When these problems first arise, you need to put together a plan. If you missed the early signs and the challenges are visible outside your team, you need to act immediately.

You need to bring in new talent who can help close that gap. It will take time to do that. If you choose to re-double your efforts to mentor the existing folks, you will only fall further behind. Either you missed your window to mentor, your leaders need more mentorship than you can provide, or they are not yet ready to take on the new responsibilities in their role even with mentorship.

Replacing people who have historically done well in their roles can seem cruel, and this is why it is hard. It feels disloyal to the people that have been loyal to your company and have helped to build it along with you. It is not their fault.

If you don’t make those hard choices, though, they will be made for you by the person whom your boss or the board hire to replace you.

It doesn’t have to be this way.

We have an assumption that in a growing company, people will remain in the roles they have had, and newer employees will come in below them. This assumption is one of the exciting incentives of joining a startup. It can be a career accelerator. Indeed, there are many stories of early employees at startups remaining in their senior leadership roles through rapid growth and past the point of going public. Very few people are capable of this kind of personal development, however.

Instead, we should be explicit about this challenge of growing a company. We should build a culture that acknowledges and celebrates this fundamental fact. Let people your hire know that you will support their growth, but be honest that if the company is scaling faster than they are, they may need to help hire the person who will help with the next phase.

Reid Hoffman talks about these ideas in his book The Alliance. I think Netflix has done well being explicit around the Tour of Duty in their culture. I do think Netflix is a bit too employer-focused in its attitude towards these ideas. This approach works for them because they favor hiring experienced developers and do not invest much in training their employees relative to other companies. That is another definitive decision of their culture.

I advocate for a more balanced and sustainable approach for companies, one that encourages employee development and business realities. Startups that are willing to hire at all levels of experience and support employee growth can hire and retain better. Even those companies face challenges at their scaling inflection points when company leadership changes by the new business reality’s necessities.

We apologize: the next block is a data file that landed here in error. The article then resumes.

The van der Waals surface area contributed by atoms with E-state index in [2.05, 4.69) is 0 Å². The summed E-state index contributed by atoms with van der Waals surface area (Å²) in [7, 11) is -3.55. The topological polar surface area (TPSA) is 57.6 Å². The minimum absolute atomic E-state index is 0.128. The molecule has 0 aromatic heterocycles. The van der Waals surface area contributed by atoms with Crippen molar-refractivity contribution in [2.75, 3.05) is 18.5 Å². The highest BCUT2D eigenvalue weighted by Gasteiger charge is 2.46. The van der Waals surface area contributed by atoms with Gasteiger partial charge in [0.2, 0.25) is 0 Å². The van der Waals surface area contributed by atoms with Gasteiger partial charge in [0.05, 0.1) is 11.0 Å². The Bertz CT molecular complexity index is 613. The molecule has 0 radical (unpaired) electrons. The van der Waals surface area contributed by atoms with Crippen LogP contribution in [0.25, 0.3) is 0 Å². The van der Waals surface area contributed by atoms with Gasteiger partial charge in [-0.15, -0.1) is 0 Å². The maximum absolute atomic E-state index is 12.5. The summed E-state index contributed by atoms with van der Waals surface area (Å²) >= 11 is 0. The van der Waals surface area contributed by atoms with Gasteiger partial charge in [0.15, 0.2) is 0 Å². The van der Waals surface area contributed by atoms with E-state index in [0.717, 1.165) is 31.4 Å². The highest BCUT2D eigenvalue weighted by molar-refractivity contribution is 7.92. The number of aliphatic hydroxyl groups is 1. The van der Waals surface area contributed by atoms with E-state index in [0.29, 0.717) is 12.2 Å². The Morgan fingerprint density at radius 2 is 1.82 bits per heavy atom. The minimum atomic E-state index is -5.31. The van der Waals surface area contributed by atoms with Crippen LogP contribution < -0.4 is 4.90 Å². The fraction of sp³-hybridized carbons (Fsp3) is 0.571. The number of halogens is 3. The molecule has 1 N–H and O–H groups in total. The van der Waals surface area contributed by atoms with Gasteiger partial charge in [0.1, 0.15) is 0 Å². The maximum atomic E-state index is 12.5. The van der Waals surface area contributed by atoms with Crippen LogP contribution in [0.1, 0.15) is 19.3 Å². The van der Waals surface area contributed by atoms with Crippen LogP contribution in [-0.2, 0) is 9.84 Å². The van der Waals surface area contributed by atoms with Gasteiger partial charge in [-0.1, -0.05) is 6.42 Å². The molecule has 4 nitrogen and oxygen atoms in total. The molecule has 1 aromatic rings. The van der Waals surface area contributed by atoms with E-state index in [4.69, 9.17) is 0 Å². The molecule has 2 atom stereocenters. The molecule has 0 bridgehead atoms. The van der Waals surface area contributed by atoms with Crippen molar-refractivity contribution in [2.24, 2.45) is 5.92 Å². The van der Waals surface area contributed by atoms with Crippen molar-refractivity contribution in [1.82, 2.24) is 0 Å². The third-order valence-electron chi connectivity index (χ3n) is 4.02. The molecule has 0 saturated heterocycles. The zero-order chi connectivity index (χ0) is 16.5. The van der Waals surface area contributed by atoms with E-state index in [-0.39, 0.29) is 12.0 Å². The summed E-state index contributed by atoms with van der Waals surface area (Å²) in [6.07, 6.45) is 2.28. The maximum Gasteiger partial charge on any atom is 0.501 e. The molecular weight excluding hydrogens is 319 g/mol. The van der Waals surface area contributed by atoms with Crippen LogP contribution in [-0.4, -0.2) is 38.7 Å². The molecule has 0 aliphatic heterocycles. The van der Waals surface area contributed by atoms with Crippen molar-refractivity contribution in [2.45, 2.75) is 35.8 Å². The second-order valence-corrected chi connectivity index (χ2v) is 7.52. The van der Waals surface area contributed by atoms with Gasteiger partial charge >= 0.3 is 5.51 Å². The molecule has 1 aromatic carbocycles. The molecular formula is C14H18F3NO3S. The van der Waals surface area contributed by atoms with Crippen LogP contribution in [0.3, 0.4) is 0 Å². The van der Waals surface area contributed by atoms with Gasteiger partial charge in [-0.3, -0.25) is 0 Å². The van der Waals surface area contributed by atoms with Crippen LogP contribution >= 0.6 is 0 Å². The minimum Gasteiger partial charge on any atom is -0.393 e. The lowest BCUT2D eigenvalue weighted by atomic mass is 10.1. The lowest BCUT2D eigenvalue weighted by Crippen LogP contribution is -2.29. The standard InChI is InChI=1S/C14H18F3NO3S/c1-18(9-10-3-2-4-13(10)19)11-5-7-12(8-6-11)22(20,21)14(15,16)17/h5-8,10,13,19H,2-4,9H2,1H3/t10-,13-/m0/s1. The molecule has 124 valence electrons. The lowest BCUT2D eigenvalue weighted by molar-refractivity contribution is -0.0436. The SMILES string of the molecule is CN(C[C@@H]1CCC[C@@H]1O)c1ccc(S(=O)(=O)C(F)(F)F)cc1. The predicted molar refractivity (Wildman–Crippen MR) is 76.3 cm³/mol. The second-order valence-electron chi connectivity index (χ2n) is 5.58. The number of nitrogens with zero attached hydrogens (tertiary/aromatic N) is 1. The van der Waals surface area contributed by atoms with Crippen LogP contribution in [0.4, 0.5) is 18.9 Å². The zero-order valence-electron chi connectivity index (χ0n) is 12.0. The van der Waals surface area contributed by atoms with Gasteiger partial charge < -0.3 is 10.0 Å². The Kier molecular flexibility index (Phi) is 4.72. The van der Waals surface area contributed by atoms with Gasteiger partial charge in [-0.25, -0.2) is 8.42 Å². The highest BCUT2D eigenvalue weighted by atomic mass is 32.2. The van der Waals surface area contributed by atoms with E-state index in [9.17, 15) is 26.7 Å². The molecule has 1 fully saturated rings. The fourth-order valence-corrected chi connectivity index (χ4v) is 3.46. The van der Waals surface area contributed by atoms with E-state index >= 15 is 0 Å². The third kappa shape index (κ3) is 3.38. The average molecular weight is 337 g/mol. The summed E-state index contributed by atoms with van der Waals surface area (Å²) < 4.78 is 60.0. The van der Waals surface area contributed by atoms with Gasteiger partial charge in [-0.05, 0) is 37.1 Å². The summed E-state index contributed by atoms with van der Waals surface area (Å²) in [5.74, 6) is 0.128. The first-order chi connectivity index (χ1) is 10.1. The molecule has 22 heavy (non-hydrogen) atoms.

Suppose your company builds the concept of succession for scale into its culture. In that case, hiring your successor should be expressed as an opportunity for further mentorship and growth and not as a demotion or failure. Celebrate it as a rite of passage. Challenge the leaders in your team (and give them the tools) to recognize when this time has come, and praise their self-awareness.

Build succession for scale into your compensation structure and leadership career pathing. Ensure that the newly hired leaders train the people they have replaced to assume the role once again. If the position opens up in the future, the person may now have the skills to step back into it.

[This article was originally posted at https://nimbleautonomy.com/articles/succession-for-scale.html]

A resignation can be an opportunity

People leave jobs. If you are a manager, people will leave your team, just as someday you will leave your team.

When this happens it’s an opportunity, a chance to re-evaluate. While you might want to immediately pull out the job description that you used when hiring for the role last time, instead, take some time to think.

A chance to learn

When someone that works for you tells you that they are resigning, it can feel personal: ‘they don’t like working for me.’ It can hurt. You might immediately look for any reason why it isn’t your fault. You may obsess about everything that you could have done differently. It is natural to want to move on as quickly as possible.

Instead, after an employee gives you notice, take a day or two to process and get some distance. Recenter. Come back to them with an open mind. Do not look to assign blame and let them know that you are working to improve the team for the people that are still here. Ask what was not working for them and what they will miss, aiming not to assign any extra meaning to what they say. Take notes. Thank them.

Take some more time to distance, then come back again and think about the leaver’s words. Try to understand from their perspective what they experienced. If they are taking a more senior role elsewhere, was there an opportunity like that in your company that you could have helped them get? If they are joining another company to learn a different technology, was it a technology they could have explored in your organization? Was there another team in your company that they could have joined instead? 

Your goal is to understand their unmet needs. Were there signs that you missed? Were there opportunities in your company or in your team that could have addressed their needs?

Once again, the goal is not to assign blame, and the goal is not to get the employee to change their mind either. The goal is to learn from this experience.